Take the floor, for instance, which was from a car a year younger. It didn’t fit his chassis. “I watched a couple of documentaries on the telly on how to make carbon fibre. I bought lots of resin and went to the shed to give it a go. I made lots of mistakes but I got the hang of it…” So some bits he adapted or built, and others he sourced from smaller teams. Kev often travelled to Oxfordshire, where many F1 teams are based, to buy things from ex-employees who were handed car paraphernalia as leaving presents.
And so, after thousands of hours trying to bolt it all together, Kevin had quite a Frankencar at the bottom of the garden. The front wing, rear wing, front wheels (the rears courtesy of a later Super Aguri), engine cover, nose cone and chassis were all from various vintages of BAR Honda, the sidepods came from a Williams, there was a Jordan gearbox and an RA107 Honda rear crash structure. The suspension was a mishmash of Honda uprights, Renault stubs, EJ11 wishbones… and the steering wheel was from a PlayStation with a Honda badge glued on the front. Steering wheels, as it turns out, are the Fabergé eggs of F1 memorabilia. “I did get offered a Honda 2008 steering wheel,” he says. “But it was £8,000 - that’s the price I paid for the whole car!”
But he was still missing some crucial parts to properly realise the dream. An engine, for example. And quite a lot of engineering knowledge. “It wasn’t high-tech. It looked good as I had all the pretty bits, but if you’d driven it, it would have just fallen apart on the first bend – one of the wheels probably would’ve fallen off,” says Kev, ruefully. And so he went in search of a more ready-to-race upgrade. This time he found another BAR003: chassis number five - a more or less complete car, minus the motor. It had provenance, too, being the car that gained BAR its first-ever podium - the first of two for Jacques Villeneuve that season.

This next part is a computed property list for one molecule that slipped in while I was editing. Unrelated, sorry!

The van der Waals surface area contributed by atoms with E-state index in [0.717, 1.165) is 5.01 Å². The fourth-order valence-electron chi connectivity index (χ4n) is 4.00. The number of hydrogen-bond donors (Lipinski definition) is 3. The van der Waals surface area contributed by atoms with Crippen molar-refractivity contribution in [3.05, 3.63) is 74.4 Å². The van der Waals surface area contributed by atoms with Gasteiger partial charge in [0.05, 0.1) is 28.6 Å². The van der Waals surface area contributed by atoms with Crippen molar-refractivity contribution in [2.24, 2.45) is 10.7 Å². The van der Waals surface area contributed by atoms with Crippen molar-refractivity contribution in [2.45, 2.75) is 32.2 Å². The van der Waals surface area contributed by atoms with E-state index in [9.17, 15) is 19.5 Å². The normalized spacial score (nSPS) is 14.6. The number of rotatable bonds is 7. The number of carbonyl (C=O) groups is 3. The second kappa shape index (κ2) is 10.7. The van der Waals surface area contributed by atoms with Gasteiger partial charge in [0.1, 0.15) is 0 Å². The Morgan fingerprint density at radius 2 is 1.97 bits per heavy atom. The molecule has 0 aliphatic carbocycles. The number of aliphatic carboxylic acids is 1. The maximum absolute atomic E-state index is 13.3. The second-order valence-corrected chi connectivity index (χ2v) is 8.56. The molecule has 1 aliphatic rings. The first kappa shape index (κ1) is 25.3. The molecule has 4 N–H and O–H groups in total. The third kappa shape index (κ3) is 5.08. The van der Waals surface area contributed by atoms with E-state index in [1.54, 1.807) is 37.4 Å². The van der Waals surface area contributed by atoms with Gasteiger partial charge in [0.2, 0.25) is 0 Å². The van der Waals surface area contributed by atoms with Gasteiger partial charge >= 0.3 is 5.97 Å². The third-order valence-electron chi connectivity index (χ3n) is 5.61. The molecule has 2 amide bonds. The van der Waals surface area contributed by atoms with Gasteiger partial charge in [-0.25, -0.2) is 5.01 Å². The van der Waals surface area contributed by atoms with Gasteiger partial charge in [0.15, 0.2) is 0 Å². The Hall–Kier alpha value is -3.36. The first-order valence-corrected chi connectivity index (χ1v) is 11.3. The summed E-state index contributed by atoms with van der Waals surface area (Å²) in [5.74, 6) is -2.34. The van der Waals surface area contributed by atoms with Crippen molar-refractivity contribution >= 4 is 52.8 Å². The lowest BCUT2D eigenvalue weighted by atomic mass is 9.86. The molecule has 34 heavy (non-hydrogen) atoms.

And where had it been hiding all this time? In Honda’s museum? No. It was hanging from the roof of a grotty Leeds nightclub like a multi-million-pound mobile.
“I had to have it…” Kev tells us, and when Kev says he has to have something, we already know he doesn’t do things by halves. But the straight-up cost meant he had to sell his home-brewed BAR003 and get a loan. He won’t go into the details, but going by the price of similar stuff on eBay and auction sites, we’d guess it cost him around £20k. The sale of the Kevin-edition F1 car allowed him one step closer to the reality of seeing his own F1 car running on a race track. “I want to get it back on track professionally,” he says. “Maybe one of the teams will lend me an engine. I’m convinced it would slot in and be good to go. I don’t know how, but four years ago I didn’t know how to build an F1 car - I do now.”
But we’ll leave the final words to an ever-hopeful Kevin, from an email he sent us after the photoshoot: “Would it be a good story to have a modern F1 team drop their engine and gearbox into my car?”
So, if you’re an F1 team that just happens to have a spare engine/’box lying about the workshop and are prepared to make one man’s dreams come true, then please getin touch at the usual address…
Words and Pictures: Rowan Horncastle
This feature first appeared in September 2013 issue of Top Gear magazine